Figure 1

Acute leukemia decreases osteoblast numbers and function in humans and in mice. (A) Osteoblast number per trabecular bone area (N.Ob/T.Ar) in bone biopsies of 21 male subjects with AML or MDS, and 21 sex- and age-matched healthy controls. (B) Serum osteocalcin levels in a subset of 9 AML/MDS untreated subjects and 9 matched controls. (C-F) Representative vertebral section images from 2-month-old immunocompetent BALB/c or albino C57BL/6 mice injected with the myeloid-monocytic WEHI-3B (n = 8-10 mice per group) (C) or the lymphoblastic EL4 (n = 5-7 mice per group) (D) leukemia cells, respectively. Mineralized bone matrix is stained in black by Von Kossa reagent. Images at ×50. Serum levels of osteocalcin (E) and cross-linked C-telopeptide (CTX) (F) in WT animals and leukemic mice injected with WEHI-3B cells (n = 8-10 mice per group). *P < .05 vs normal control or WT mice. BFR, bone formation rate; BV/TV, bone volume per trabecular volume; N.Ob/T.Ar, number of osteoblasts per trabecular area; Oc.S./B.S., osteoclast surface per bone surface.

Osteoblast ablation increases leukemia burden

The rapid decrease in osteoblasts raised the possibility that compromised osteoblast function may be required for leukemia progression. We examined this notion in vivo. Mice engineered to lack 50% of their osteoblasts (DTAosb mice) (supplemental Figure 2A), and injected with EL4 cells, showed a threefold increase in tumor burden as compared with WT littermates (Figure 2A-B). Hind limb paralysis incidence, an indicator of aggravated disease progression, was increased in DTAosb mice (supplemental Figure 2B-C). Confirming increased tumor burden, DTAosb mice had significantly shorter overall survival (Figure 2C-D; supplemental Figure 2D).

Figure 2

Increased leukemia blast infiltration in DTAosb mice. (A-C, E-I) Syngeneic 2-month-old C57BL/6 WT or DTAosb mice were injected with EL4-GFP-Luc cells and leukemia progression was assessed with an in vivo imaging system. (A, B) Luminescence intensity was quantified in the whole body at different time points (A) and shown here in representative images (B). (C) Overall survival of male WT and DTAosb mice (A-C, n = 9-11 mice per group). (D) Overall survival of female WT and DTAosb mice (D, n = 4 DTAosb and n = 10 WT mice per group) measured in a separate experiment performed as described for panels A-C. (E) Hematoxylin and eosin (H&E) staining of bone marrow sections. The area depicted by solid line represents normal bone marrow, with evidence of trilineage hematopoiesis, whereas areas delineated by dotted lines indicate blast infiltrates. Right panels show inset magnifications of indicated areas. Black arrows indicate isolated blasts. (F) Wright staining of blood smears. Blasts with fine chromatin and prominent nucleoli are seen in DTAosb mice. Blue arrow indicates normal neutrophil, whereas black arrow indicates a blast. (G) H&E staining of liver sections. Arrows indicate blast infiltrates. (H) Representative flow cytometry plots and percentage of MLL-AF9 cells in the bone marrow. (I) Representative flow cytometry plots and percentage of marrow MLL-AF9 cells in G2/M phase. (J) Representative flow cytometry plots and percentage of MLL-AF9 cells in the spleen. (K) Spleen weight over total body weight in leukemic mice. (L) Immunofluorescence staining of spleen sections showing DsRed-MLL-AF9 cells, CD45-expressing (green) cells, and 4,6-diamidino-2-phenylindole nuclei staining (blue). Left panel (×10); right small panels (×63). (M) Survival probability of male and female WT and DTAosb mice injected with MLL-AF9 cells (n = 11 DTAosb and n = 10 WT mice). (D-F, n = 5-6 mice per group; G-L, n = 3 mice in WT group and n = 4 mice in DTAosb group). *P < .05 vs WT mice.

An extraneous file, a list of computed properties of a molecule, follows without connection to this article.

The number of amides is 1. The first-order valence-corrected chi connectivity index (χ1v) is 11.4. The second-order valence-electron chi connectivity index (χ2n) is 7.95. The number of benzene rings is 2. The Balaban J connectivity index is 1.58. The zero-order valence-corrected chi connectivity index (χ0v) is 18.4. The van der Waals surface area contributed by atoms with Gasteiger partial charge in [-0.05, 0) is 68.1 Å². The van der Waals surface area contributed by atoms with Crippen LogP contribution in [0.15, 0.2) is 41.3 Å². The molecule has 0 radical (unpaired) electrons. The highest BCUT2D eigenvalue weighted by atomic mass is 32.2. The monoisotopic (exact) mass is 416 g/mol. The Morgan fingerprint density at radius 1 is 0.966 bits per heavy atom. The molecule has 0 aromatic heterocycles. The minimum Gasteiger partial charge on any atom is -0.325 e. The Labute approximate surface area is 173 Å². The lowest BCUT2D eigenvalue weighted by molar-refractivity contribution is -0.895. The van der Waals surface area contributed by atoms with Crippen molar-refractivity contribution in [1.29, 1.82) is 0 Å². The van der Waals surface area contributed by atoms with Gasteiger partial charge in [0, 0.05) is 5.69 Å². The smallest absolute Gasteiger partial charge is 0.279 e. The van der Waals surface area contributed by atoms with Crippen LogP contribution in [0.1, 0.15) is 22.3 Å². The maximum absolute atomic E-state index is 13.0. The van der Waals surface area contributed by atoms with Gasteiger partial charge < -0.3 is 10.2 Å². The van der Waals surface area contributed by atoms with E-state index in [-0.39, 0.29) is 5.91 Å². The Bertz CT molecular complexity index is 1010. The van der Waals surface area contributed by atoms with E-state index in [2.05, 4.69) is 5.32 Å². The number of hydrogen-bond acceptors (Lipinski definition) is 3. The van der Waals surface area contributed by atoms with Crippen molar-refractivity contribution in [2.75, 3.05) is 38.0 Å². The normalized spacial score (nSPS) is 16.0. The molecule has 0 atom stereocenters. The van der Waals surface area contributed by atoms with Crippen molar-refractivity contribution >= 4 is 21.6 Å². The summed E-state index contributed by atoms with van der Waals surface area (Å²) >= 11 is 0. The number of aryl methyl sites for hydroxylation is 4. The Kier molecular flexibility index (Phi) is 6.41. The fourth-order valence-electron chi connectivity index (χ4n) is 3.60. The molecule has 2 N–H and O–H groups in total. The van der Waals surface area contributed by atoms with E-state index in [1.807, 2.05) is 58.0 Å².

In a parallel study, tumor burden 15 days following leukemic cell injection was increased in the bone marrow (Figure 2E and supplemental Figure 2F-H), blood (Figure 2F), and liver (Figure 2G and supplemental Figure 2I) of DTAosb mice compared with WT controls, the majority of which presented only sporadic leukemic infiltrates in the bone marrow and liver, with rarely seen circulating blasts.

To examine whether similar effects occur in myeloid leukemias, we used the murine committed granulocyte macrophage progenitors expressing the mixed lineage leukemia (MLL)-AF9 fusion protein encoded by the t(9;11)(p22;q23). This is a mouse AML model that shares several common features with MLL translocation-driven human AML.36 We found that osteoblast ablation did not alter disease distribution but increased leukemia burden in all tissues infiltrated by MLL-AF9 cells, blood, bone marrow, and spleen by increasing the proliferation of MLL-AF9 cells in the bone marrow, but without affecting their quiescence or apoptosis (Figure 2H-M and supplemental Figure 3A-I). MLL-AF9 cells do not infiltrate the liver. Interestingly, osteoblast ablation appeared to alter the phenotype of the MLL-AF9 cells by favoring a decrease in CD45 expression (Figure 2J and supplemental Figure 3C-D). Circulating MLL-AF9 blasts were observed earlier, on day 9 following injection, in the blood of DTAosb mice as compared with WT littermates, and their numbers remained elevated in DTAosb mice on day 14, the day of euthanization (supplemental Figure 3I). In a parallel experiment assessing life span, DTAosb mice transplanted with MLL-AF9 cells had significantly reduced survival as compared with WT littermates (Figure 2M).